Over time, I’ve figured out this ADD-like habit is always worse when I either start a new project or revise an older one for the billionth time. Starting a brand new story is like throwing a pile of clay on a table. It’s all mushy and muddy and shapeless, and you’ve gotta roll up your sleeves and mold it into something pretty and special. Ugh. So much work! And revising an old manuscript is like taking that already finished sculpture and smashing it to pieces, again and again, until you’re so tired of gluing it back together, you just want to leave it shattered and broken.
So, how do I deal with this problem? Leave the house and head down the street to the library or the Tattered Cover Bookstore cafe. Both are quiet (unless Mr. Loves To Talk On His Phone Loudly decides to sit next to me and then proceeds to ignore my I’m-going-to-stab-you-in-the-eyeball-with-my-pen scowl). And both are usually filled with people who are working hard, which encourages me to focus and work hard too.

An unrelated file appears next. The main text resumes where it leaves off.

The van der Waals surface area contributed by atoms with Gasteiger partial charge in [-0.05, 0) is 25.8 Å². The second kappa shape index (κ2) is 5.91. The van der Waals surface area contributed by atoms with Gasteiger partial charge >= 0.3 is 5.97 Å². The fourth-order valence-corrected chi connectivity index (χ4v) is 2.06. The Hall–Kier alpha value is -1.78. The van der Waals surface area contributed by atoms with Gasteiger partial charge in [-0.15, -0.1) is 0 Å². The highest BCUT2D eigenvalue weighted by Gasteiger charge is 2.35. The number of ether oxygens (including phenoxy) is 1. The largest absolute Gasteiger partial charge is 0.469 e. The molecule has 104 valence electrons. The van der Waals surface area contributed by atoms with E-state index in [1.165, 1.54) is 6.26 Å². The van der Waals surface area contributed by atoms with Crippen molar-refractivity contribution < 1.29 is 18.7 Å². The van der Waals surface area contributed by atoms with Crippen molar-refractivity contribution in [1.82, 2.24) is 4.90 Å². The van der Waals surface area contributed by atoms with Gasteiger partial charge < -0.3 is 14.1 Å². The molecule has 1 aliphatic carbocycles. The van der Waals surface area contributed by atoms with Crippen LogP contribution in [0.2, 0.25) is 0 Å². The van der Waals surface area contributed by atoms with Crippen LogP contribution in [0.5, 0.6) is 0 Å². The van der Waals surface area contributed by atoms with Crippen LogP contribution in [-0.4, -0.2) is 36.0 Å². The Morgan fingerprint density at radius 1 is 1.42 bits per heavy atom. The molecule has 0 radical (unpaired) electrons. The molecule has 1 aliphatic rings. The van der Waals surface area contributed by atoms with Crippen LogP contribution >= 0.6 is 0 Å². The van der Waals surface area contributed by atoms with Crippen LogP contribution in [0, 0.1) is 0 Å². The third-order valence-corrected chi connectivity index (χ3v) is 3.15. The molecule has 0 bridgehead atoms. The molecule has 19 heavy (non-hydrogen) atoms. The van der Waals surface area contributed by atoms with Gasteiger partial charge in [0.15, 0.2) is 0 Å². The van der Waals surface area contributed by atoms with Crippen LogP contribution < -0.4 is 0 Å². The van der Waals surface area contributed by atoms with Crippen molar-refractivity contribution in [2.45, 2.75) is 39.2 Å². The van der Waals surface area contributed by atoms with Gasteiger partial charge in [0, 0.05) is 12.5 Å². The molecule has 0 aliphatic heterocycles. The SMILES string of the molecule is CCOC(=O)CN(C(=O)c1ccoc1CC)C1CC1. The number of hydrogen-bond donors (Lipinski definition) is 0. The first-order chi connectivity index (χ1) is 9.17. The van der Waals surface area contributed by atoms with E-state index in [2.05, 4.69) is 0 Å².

Bad Habit #2
Feed Me! Feed Me!
I’m proud to say that I lead a healthy lifestyle. I exercise four to five days a week, and I keep a close eye on my diet.
Except for when I write.
When that happens you better WATCH OUT! I may accidentally nibble on your arm because I think it’s a drumstick. I mean it. The minute I open the creative gates of my mind, all I want to do is chow down. Just shovel it in and never stop! And Lord save me if there’s chocolate around, especially Peanut M&M’s. If I kept those sinfully sweet suckers in the house, I’d quickly transform into Violet from Charlie and the Chocolate Factory(after she expands into a giant blueberry, of course).
I’ve learned the best ways to combat this ravenous habit of mine are to: 1) Stock the house with healthy food. NO chocolate allowed! 2) Chew lots and lots of gum and drink plenty of water. And/or 3) Once again, leave the house and drive down the road to the food-less library. Tattered Cover Bookstore is fine too as long as I don’t take my wallet in with me. I can’t resist those chocolate chip cookies or mocha lattes. Ooh…cookies…
…And onwards we go! (Don’t worry, I’m not getting crumbs all over my computer. I finished my cookie in the car like a good girl.)